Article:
On every issue where the question of democratic control over the nature of policing is concerned, the line has been redrawn continuously in favour of the police. The police themselves have set the agenda. The Royal Commission on Criminal Procedures report yielded in significant ways to the pressure for an expansion of police powers. In one or two instances, it extended the protection of suspects, but the ground ceded to the law and order lobby is much more extensive than the safeguards recommended. That is not to say that we may not find ourselves using what safeguards exist. That is a fact of life.
I want finally to say something about what we begin to do about this situation. It is unlikely that we will have immediate successes. As a consequence of a persistant and long standing campaign, formally, the Sus law is to go. Although most of what the police were able to do under the Sus law they will now be able to do legally once again through the criminal attempts law, we are not so overwhelmed by success as to be able to ignore the victory.
Policing and Politics
We’ve had other important victories, not of the formal kind, but still most significant. For example, the Anti-Nazi League. We were within an ace of the National Front and its allies making really deep penetration into and gaining support among white youth. Although we may not have stemmed the tide for ever, the intervention of the Anti-Nazi League, generating public support for an anti-racist stand in the streets, was of crucial importance.
It is unlikely that any one strategy will suffice.
First it is a question of what formal and legal guarantees we can get -even though they are minimal – for populations and individuals exposed to the endemic racism of the police.
Second, one ought to seize every opportunity to take the question of policing out of its non political framework: this has to go on not only in the communities, but also crucially, in organisations of the left, and especially in the labour movements.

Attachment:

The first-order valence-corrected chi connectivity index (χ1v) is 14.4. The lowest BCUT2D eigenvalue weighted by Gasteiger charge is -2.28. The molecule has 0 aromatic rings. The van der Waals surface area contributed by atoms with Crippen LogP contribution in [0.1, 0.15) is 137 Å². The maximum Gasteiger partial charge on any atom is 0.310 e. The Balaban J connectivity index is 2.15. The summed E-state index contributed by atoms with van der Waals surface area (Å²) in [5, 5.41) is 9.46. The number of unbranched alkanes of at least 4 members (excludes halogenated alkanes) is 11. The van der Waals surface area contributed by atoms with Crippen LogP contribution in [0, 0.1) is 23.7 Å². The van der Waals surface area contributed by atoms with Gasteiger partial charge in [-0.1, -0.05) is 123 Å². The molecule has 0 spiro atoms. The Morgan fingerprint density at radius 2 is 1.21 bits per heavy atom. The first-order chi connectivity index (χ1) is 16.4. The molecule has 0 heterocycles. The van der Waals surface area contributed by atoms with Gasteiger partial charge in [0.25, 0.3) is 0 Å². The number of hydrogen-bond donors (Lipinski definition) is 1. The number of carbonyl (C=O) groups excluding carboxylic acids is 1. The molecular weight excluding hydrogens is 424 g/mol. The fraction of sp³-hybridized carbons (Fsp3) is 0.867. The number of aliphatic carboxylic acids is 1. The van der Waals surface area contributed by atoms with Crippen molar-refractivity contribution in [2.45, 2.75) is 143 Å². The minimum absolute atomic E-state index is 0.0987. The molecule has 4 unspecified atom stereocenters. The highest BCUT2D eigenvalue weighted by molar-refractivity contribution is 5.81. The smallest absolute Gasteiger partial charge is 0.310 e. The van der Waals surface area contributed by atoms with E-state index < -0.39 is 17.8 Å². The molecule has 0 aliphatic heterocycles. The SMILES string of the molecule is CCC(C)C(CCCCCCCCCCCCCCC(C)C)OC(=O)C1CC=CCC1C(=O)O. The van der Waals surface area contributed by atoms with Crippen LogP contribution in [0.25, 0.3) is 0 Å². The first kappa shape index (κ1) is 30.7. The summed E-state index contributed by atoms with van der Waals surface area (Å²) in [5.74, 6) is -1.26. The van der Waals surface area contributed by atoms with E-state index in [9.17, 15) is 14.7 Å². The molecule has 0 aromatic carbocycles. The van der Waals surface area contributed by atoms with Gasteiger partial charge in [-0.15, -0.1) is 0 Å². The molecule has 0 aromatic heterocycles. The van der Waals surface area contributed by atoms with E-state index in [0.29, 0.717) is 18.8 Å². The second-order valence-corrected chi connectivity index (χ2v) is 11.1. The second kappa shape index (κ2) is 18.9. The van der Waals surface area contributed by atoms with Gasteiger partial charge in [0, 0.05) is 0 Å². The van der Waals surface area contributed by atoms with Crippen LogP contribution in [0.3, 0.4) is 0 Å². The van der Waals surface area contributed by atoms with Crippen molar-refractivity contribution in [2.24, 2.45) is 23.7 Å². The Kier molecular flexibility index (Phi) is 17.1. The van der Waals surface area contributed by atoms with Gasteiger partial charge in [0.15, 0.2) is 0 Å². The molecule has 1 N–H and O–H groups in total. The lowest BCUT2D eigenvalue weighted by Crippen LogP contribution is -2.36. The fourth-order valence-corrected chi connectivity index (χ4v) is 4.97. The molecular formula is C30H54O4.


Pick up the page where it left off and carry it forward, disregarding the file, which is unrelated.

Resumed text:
The question of policing is a matter of politics, and it is vitally urgent that the labour movement takes back these politics of law and order, the state and police into its heart. One has to shift the pubic attitude which accepts the credibility of the police against the credibility of blacks and black organisations.
Third, if any area of society needs democratic accountability, it is the police. For example, to whom is a Chief Constable responsible? What exact local authority powers are over their forces is very murky territory indeed. These questions are increasingly important, and it is our business to make them an issue.
The problems of police and black communities no longer concerns black communities alone. We want to say to the labour movement: if you allow the police the kind of latitude which you have permitted in the black areas, they will come into your own parish too, using the same tactics of surveillance, intimidation and control. The black community has simply been at the forefront of what a policed society means.
There is a widening gap between what is formally supposed to go on and what in practice happens on the streets. It is in that gap the liberties and rights of black people have been constantly eroded. So, even if we win more effective safeguards in the law, unless we can make them effective in the street, we might as well not try to win them, and that means the community must understand the question of policing.
Local organisations of whatever kind need to be capable of mobilising support and of checking police powers. Unless you can effectively get into the police station and bring to blacks and others who are exposed to intimidation, the kind of legal and social support which they require, there is no point in having a better or worse code of police practice. A code of practice is only effective when people enforce it.